18. Thank you for your response! I think I may wait till I'm at a counter that stocks the Lutens line before venturing to try Bas, then, rather than buying a decant out of curiosity. :)

  19. Galamb Borong, I was actually very pleased with Nuit de Cellophane until Octavian pointed out its resemblance to Dior J'adore Absolu, but I'd still rather buy a Lutens than a Dior -- in other words, you're right, who it comes from does matter.
    I also thought of asking Serge Lutens a question about reworking notes he's already explored: I could totally understand that he'd want to do that, because he felt he could express something different, so I'd pretty much answered my own question.
    For me Fille en Aiguilles was quite different from Arabie, but then my skin didn't bring out the fruitiness at all. I found it a very moving fragrance.

  20. You might want to wait if you're not comfortable with that level of soapiness, but judging from the reactions of non-initiates, it's still quite a striking oddity so worth at least exploring.

  21. D, I got that out of your piece. The reason I brought up the Scorcese film is that at the time it came out, people had a lot of trouble trying to figure out what to do with it. What genre was that? What was the shooting style? The vibe? And okay, there's DeNiro, but Jerry Lewis and Sandra Bernhardt?

    Since then, Scorcese has stepped beyond "bounds" in a few ways, but that kind of stuck in my mind as a landmark in his pushing back at walls that were being constructed around his career. Hence, my association with Lutens, L'Eau, and your recent interview. Moving on, not dead yet...indeed.

  22. ScentScelf, it's just that I couldn't really think, as I was writing the response, of other examples of directors deliberately doing something outside of what was expected from them because they felt restrained by it. Possibly there are too many.
    There is certainly an enormous amount to be said about the expectations raised by the auteur, the amount of liberty he allows himself within the language he's created, the impossibility of breaking new ground constantly.
    In a way, concerning Mr. Lutens, I think much of it boils down to the star status he acquired, partly through his own doing (giving his name to the house, developing his own vision through it), partly through the development of the online perfume culture which has created a star system where none existed, just like the Cahiers du Cinéma critics created a cult for certain Hollywood directors.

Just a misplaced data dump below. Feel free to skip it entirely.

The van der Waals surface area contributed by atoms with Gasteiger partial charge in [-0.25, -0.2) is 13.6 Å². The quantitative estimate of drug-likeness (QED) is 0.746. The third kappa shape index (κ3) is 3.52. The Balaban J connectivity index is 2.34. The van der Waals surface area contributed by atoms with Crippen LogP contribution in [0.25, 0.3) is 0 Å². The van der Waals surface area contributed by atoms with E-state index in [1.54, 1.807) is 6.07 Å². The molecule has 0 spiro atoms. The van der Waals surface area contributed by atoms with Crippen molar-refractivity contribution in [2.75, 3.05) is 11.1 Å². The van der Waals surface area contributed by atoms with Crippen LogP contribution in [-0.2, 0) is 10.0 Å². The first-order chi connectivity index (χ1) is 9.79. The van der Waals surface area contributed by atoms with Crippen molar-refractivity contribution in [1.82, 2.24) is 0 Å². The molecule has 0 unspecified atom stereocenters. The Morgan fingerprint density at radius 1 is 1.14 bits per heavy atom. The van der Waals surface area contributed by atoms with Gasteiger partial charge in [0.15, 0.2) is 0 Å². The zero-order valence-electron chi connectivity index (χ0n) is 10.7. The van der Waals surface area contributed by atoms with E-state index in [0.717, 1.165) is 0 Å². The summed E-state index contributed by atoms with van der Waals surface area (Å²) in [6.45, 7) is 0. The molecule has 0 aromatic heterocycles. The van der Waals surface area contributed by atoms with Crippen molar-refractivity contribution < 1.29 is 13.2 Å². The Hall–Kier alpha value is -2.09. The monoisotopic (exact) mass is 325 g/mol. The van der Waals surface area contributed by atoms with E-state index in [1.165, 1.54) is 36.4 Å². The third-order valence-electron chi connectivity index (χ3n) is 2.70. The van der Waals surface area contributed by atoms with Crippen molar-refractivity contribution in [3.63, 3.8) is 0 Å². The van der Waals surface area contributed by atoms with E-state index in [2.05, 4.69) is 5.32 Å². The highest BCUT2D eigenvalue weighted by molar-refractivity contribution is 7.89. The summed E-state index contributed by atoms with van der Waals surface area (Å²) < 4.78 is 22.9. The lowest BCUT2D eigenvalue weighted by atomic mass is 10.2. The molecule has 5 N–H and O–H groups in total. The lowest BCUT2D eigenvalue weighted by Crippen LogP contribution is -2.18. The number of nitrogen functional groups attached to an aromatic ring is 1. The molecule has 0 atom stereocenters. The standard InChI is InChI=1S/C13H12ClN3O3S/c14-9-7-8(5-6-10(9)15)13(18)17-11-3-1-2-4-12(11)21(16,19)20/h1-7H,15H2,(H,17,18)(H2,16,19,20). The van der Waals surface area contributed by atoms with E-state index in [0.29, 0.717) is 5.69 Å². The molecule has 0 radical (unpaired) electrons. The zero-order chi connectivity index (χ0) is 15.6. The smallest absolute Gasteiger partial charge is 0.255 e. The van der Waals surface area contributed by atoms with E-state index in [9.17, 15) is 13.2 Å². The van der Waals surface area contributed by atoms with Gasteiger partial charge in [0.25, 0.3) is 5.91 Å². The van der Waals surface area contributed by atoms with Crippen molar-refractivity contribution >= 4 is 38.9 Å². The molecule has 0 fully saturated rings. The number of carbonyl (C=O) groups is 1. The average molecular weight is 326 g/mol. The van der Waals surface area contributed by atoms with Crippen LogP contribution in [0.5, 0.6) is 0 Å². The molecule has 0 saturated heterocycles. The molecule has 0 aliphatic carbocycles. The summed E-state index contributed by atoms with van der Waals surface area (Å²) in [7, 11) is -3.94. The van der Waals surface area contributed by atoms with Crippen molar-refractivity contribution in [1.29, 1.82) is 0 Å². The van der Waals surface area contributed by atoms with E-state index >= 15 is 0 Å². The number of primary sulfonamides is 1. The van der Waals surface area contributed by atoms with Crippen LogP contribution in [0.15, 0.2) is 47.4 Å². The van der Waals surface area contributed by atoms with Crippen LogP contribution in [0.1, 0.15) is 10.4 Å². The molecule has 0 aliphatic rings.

23. Wow Denyse! Amazing review, as always... very analytical but never clinical. You always seem to capture the spirit and personality of the perfume, which is fascinating. Can't wait for your review of Boxeuses later this year.

  24. Ha Lutens!
    When I first smelled La Myrrhe, my first 'exclusive', I sort of fell over and could not think of anything to say to myself except an assortment of expletives...I've since got a bit of a grip on rationality,but many of them still reduce me to...expletives, they are so stunning...
    I sometimes think - stop all this sampling and just buy all of Lutens' and cut to the chase! He does put such power into the ideas, even if they are 'mainstream'.
    Big lemming on this, a cruel No 19 sounds so, so..must have!! As for the Boxers...I wish my internet would break!

  25. Katherine, thanks. I'm not equipped to do clinical! But notice that the one person who is, my friend Octavian, is very lyrical as well... Which is what perfumers are: technicians and poets.

  26. Winn, expletives are something I reserve for vintage masterpieces, in their vintage versions: Mitsouko, Bandit, Shocking and N°5 come to mind. But I can certainly envision uttering them for some of the Lutens. Though I wouldn't want to restrict myself to his perfumes -- when the dashing Frédéric Malle came along in 2000, I'm afraid I started cheating on Serge after 8 years of bliss.